Former New York City Mayor Michael Bloomberg, who grew up in Medford, is giving Boston's Museum of Science $50 million.
Decades before he became one of the wealthiest people in the world and a three-term mayor, Bloomberg would take the bus and then the trolley from Medford to the museum in Boston every Saturday.
"We crafted lenses for telescopes and microscopes. We did things, and in doing things we were engaged, and in being engaged we learned, and I think that's what education is all about," Bloomberg said. "That's what our schools have to do and that's what our museums have to do as well. Most importantly this museum taught me the value of thinking."
Now the 74-year-old billionaire, through his foundation, Bloomberg Philanthropies, is giving the museum the largest gift of its 186-year history.
Bloomberg, who is a long-time supporter, said the institution taught him not to be afraid of asking questions — and has changed the course of his life.
"This museum played the role in education that as a young man I really needed. It kept me on the straight and narrow, I was a straight C student all the time," he said. "Seriously I hope this gift will allow more kids to have the experiences I did."
For Bloomberg — who earned an engineering degree and a Harvard MBA — teaching kids about innovation is critical to the country's future. Of the $50 million gift, $40 million will boost the museum's endowment and the rest will help expand an array of educational programming in science and engineering.
Museum President Ioannis Miaoulis called the gift "transformative."
"What the museum is all about is to inspire people, and Mike Bloomberg is the ideal model of somebody that used to come here as a child — loved his time here — and now he felt that's the place to give back," he said.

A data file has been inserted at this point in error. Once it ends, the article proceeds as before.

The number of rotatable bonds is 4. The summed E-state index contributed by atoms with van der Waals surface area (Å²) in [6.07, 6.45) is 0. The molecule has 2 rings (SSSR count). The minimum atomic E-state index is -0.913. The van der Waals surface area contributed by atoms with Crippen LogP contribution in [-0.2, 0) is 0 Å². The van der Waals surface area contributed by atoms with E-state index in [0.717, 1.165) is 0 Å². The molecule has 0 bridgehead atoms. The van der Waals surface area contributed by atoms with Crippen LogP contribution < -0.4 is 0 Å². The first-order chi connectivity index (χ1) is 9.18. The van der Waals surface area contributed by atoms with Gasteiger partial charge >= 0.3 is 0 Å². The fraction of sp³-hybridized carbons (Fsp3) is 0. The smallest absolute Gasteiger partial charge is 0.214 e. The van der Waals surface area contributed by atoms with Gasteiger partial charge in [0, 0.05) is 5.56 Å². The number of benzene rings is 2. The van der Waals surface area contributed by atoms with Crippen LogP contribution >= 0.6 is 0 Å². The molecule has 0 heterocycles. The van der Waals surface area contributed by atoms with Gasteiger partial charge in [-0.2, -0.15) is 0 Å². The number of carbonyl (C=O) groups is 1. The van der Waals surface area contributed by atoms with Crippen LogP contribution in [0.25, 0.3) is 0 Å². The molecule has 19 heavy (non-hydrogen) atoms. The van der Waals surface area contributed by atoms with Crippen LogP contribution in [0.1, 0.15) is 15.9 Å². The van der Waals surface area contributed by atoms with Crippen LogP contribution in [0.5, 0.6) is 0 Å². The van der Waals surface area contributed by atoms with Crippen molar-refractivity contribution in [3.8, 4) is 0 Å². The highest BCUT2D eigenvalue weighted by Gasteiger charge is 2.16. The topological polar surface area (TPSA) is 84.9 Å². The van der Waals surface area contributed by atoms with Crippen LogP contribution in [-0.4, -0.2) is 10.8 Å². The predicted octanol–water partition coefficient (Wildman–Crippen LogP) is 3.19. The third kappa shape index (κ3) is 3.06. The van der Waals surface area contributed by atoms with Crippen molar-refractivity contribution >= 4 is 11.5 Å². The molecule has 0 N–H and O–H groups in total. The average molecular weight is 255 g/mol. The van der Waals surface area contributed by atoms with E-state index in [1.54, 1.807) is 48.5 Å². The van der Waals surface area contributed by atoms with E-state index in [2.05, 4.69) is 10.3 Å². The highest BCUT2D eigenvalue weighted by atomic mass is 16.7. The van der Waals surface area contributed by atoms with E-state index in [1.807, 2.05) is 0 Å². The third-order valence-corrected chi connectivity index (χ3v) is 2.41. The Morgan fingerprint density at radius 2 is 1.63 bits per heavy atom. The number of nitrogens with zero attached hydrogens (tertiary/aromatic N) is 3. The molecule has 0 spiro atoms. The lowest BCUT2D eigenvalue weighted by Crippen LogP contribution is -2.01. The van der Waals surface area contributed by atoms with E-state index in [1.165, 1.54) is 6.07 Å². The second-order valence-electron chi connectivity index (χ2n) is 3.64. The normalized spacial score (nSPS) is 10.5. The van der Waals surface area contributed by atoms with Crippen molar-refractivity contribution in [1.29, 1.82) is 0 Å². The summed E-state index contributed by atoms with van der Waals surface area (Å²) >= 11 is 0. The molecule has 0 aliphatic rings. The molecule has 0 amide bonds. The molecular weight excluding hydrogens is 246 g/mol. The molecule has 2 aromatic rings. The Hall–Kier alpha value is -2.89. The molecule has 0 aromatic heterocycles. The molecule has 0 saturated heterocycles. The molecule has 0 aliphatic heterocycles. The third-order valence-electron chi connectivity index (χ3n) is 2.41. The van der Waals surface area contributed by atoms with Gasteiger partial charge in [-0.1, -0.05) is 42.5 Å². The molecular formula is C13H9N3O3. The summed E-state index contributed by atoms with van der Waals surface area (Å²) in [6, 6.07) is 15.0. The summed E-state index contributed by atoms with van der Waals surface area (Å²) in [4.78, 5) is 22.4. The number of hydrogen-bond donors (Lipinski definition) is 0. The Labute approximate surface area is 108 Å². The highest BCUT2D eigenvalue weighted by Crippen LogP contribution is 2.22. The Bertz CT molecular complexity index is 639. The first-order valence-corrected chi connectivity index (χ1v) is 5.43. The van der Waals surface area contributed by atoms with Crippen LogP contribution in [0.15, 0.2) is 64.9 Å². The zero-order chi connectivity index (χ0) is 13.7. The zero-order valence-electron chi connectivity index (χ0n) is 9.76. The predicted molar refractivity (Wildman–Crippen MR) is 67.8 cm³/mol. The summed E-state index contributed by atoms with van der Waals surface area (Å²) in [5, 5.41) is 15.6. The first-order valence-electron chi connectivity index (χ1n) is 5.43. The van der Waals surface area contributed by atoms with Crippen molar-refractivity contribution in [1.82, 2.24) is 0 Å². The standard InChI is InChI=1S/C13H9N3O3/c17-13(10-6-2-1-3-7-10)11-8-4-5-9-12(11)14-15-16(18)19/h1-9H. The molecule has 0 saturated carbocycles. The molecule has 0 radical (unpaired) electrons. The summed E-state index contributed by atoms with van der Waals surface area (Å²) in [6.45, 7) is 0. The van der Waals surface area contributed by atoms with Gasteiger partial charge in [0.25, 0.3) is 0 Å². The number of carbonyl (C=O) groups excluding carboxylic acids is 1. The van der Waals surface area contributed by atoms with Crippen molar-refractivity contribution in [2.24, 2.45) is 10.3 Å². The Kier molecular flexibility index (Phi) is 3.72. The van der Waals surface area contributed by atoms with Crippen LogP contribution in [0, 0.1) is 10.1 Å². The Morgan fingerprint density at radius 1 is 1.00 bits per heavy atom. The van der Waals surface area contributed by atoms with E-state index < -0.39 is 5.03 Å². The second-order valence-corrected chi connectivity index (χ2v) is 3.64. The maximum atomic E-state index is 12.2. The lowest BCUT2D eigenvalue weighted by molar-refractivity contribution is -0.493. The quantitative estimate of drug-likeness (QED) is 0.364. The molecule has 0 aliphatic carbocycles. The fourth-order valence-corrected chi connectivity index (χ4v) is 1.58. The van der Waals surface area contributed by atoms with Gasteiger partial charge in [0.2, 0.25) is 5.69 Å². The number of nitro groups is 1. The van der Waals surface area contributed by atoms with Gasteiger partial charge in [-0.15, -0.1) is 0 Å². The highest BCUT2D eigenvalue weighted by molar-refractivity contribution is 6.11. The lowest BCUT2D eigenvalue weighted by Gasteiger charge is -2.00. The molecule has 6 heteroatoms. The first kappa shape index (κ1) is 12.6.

Miaoulis said Bloomberg's gift will allow the museum to launch programs in new areas, including the science of food.
"We want to use food as a vehicle to teach more science and mathematics and also address topics such as sustainability, growing food in sustainable ways as well as nutrition issues, such as obesity and malnutrition," he said.
About 1.5 million visitors come to the Museum of Science every year — and another million students outside the museum also benefit from its programs, according to Christine Reich, vice president of exhibit development and conservation. That's because engineering curriculum developed on site is shared with teachers, students and other museums around the country.
"And so if you thought about it just in terms of the money we need to keep our museum going that's one thing, but really it's about the funding we need to educate the whole nation around science, technology, engineering and math and to make everyone excited about it and have everyone see the role it can play in their lives," Reich said. She added that the gift will also help the museum develop both paper and digital archives.
Bloomberg's gift is affirmation of the museum's longstanding impact, Reich said, as well as its role well into the future.
This segment aired on October 18, 2016.